Lucius brought the glam and glitter to Salt Lake City on Saturday night. In a stadium-like performance, their show at the Commonwealth Room on Nov. 12, 2022, featured lights, costume changes, and an indie pop beat that, in another world, fans would be watching on a jumbotron from their $200 nosebleed seats. Instead, the packed house at The Commonwealth Room got an intimate view of a well-choreographed, musical experience.
Jess Wolfe and Holly Laessig, the two lead vocalists, appeared on stage in their characteristic twinning wardrobe. In flowing and sparkling red dresses and braided hair, they launched into full disco mode with two new songs “Second Nature” and “Next To Normal.” They beckoned us back to 1977, and the good old days at Studio 54 (thankfully minus the coke-induced mania in the bathroom stalls). Too bad the Commonwealth’s disco ball couldn’t keep up.
After a few high-energy dance numbers, Wolfe and Laessig unleashed their vocal magic. Singing in unison at the same pitch, their voices created a rich and mesmerizing wall of sound. The product was not harmony, exactly (although they have started using harmony in their newer work). Instead, they created what they call, their “third voice.” Their locked-in vocals filled the venue for “Dusty Trails.” A major high point in the show (in a show filled with great moments) was their performance of their 2022 release, “The Man I’ll Never Find.” This song is as good, or better as any tune on the charts. To hear them perform it live, in such an up-close and intimate space, was magic.
To add more fun, they invited audience participation, teaching us a few campy dance moves (think “Macarena”) to accompany their song, “Heartbursts.” I felt underdressed without sequins and glitter. Luckily, others, better equipped in sparkling jackets and twinkling eye makeup joined in. Towards the end of the performance and during a light show, Wolfe and Laessig left the stage and reappeared in the middle of the audience dressed in matching silver sequin outfits. They asked the crowd around them to take a seat on the floor while they sang “Two of Us On the Run.” They transformed the Commonwealth Room from a nightclub into an old-fashioned folk revival. With the audience gathered around them on the floor in a large circle, Lucius filled the room with a soulful sense of belonging.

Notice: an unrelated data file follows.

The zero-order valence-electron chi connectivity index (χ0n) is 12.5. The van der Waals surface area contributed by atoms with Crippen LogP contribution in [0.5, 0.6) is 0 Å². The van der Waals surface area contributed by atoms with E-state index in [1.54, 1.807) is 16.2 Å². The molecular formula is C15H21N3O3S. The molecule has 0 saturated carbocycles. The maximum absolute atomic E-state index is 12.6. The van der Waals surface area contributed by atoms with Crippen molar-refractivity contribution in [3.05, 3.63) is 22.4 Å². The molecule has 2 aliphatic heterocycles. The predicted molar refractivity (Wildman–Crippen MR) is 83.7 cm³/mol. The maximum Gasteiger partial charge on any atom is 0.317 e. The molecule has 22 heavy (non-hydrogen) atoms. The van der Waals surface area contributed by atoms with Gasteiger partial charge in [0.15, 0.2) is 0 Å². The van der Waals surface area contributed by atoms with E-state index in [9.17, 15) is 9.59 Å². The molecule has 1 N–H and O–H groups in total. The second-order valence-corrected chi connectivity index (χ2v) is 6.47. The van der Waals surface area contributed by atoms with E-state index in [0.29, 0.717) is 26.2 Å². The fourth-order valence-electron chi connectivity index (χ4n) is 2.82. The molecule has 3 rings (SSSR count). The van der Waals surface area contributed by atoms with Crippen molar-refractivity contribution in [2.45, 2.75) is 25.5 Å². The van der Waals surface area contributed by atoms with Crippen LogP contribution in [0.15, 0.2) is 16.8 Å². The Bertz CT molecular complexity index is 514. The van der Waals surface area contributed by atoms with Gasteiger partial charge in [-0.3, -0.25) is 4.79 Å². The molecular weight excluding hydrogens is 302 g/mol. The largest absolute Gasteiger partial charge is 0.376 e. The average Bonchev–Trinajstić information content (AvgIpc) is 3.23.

Their grand finale was a time-traveling medley that featured a funkified version of “Turn It Around” and an ethereal rendition of Donna Summer’s 1977 disco dance hit “I Feel Love.” Most bands have an act. Lucius has a show. To see such a well-orchestrated live performance in a smallish venue like The Commonwealth Room felt like a rare treat. Indeed. See them while you still can. I suspect that Lucius is destined for big arenas and jumbotrons in the near future. I’m just grateful I got to see them at a moment when I could be close enough to see their glitter eye shadow.
Abraham Alexander opened the show with “Out of Me,” a Spanish guitar-styled song he has not yet recorded. Son of Nigerian, immigrant parents, he captivated the crowd with stories of his young life in Greece and his move to Texas when he was 11 years old. Alexander is a performer on the rise. The audience was happy to serve as a beta test for his new material. His irrepressible sincerity drew them in and singing along to his single “Stay” (the record features Gary Clark Jr. on guitar). He then delivered a bluesy, acoustic rendition of Chris Issac’s “Wicked Games.” He coaxed a lot of sound from his acoustic guitar and his powerful bluesy voice commanded the space. He performed half-a-dozen numbers, some available on streaming services, others soon-to-be-released. He’s an artist to follow. I suspect he’ll be a headliner in the near future.
Special thanks to KRCL for sponsoring this fabulous event. If you were lucky enough to experience the Lucius show, share your video and photos with the world on social media.
- Who: Lucius w/Abraham Alexander
- What: Feels Like Second Nature Tour
- Where: The Commonwealth Room
- When: Nov. 12, 2022
- Info: thestateroompresents.com, krcl.org